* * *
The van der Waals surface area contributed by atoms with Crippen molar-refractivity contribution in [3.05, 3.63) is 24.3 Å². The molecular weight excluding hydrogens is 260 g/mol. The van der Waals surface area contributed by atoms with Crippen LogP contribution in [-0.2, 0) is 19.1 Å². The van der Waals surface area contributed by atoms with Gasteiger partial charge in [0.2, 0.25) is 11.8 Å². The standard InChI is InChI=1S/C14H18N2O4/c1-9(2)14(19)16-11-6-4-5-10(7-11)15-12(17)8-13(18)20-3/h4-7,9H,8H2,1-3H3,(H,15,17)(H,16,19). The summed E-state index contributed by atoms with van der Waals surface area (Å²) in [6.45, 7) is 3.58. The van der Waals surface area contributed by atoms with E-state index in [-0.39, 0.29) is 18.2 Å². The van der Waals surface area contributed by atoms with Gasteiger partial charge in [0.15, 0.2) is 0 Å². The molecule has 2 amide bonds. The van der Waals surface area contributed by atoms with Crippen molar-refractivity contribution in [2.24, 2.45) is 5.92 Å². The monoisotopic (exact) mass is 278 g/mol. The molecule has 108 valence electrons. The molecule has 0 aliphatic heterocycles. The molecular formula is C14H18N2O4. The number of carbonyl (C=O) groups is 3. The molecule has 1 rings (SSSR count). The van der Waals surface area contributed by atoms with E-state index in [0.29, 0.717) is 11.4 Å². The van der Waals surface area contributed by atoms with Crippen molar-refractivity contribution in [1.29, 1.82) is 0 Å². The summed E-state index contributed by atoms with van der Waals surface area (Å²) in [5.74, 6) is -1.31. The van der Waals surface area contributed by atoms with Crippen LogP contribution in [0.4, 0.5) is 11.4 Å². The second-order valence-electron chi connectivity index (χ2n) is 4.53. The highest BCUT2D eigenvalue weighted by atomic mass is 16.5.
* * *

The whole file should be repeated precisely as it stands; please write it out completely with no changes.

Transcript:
The van der Waals surface area contributed by atoms with Crippen molar-refractivity contribution in [3.05, 3.63) is 24.3 Å². The molecular weight excluding hydrogens is 260 g/mol. The van der Waals surface area contributed by atoms with Crippen LogP contribution in [-0.2, 0) is 19.1 Å². The van der Waals surface area contributed by atoms with Gasteiger partial charge in [0.2, 0.25) is 11.8 Å². The standard InChI is InChI=1S/C14H18N2O4/c1-9(2)14(19)16-11-6-4-5-10(7-11)15-12(17)8-13(18)20-3/h4-7,9H,8H2,1-3H3,(H,15,17)(H,16,19). The summed E-state index contributed by atoms with van der Waals surface area (Å²) in [6.45, 7) is 3.58. The van der Waals surface area contributed by atoms with E-state index in [-0.39, 0.29) is 18.2 Å². The van der Waals surface area contributed by atoms with Gasteiger partial charge in [0.15, 0.2) is 0 Å². The molecule has 2 amide bonds. The van der Waals surface area contributed by atoms with Crippen molar-refractivity contribution in [2.24, 2.45) is 5.92 Å². The monoisotopic (exact) mass is 278 g/mol. The molecule has 108 valence electrons. The molecule has 0 aliphatic heterocycles. The molecular formula is C14H18N2O4. The number of carbonyl (C=O) groups is 3. The molecule has 1 rings (SSSR count). The van der Waals surface area contributed by atoms with E-state index in [0.29, 0.717) is 11.4 Å². The van der Waals surface area contributed by atoms with Crippen molar-refractivity contribution in [1.29, 1.82) is 0 Å². The summed E-state index contributed by atoms with van der Waals surface area (Å²) in [5.74, 6) is -1.31. The van der Waals surface area contributed by atoms with Crippen LogP contribution in [0.4, 0.5) is 11.4 Å². The second-order valence-electron chi connectivity index (χ2n) is 4.53. The highest BCUT2D eigenvalue weighted by atomic mass is 16.5.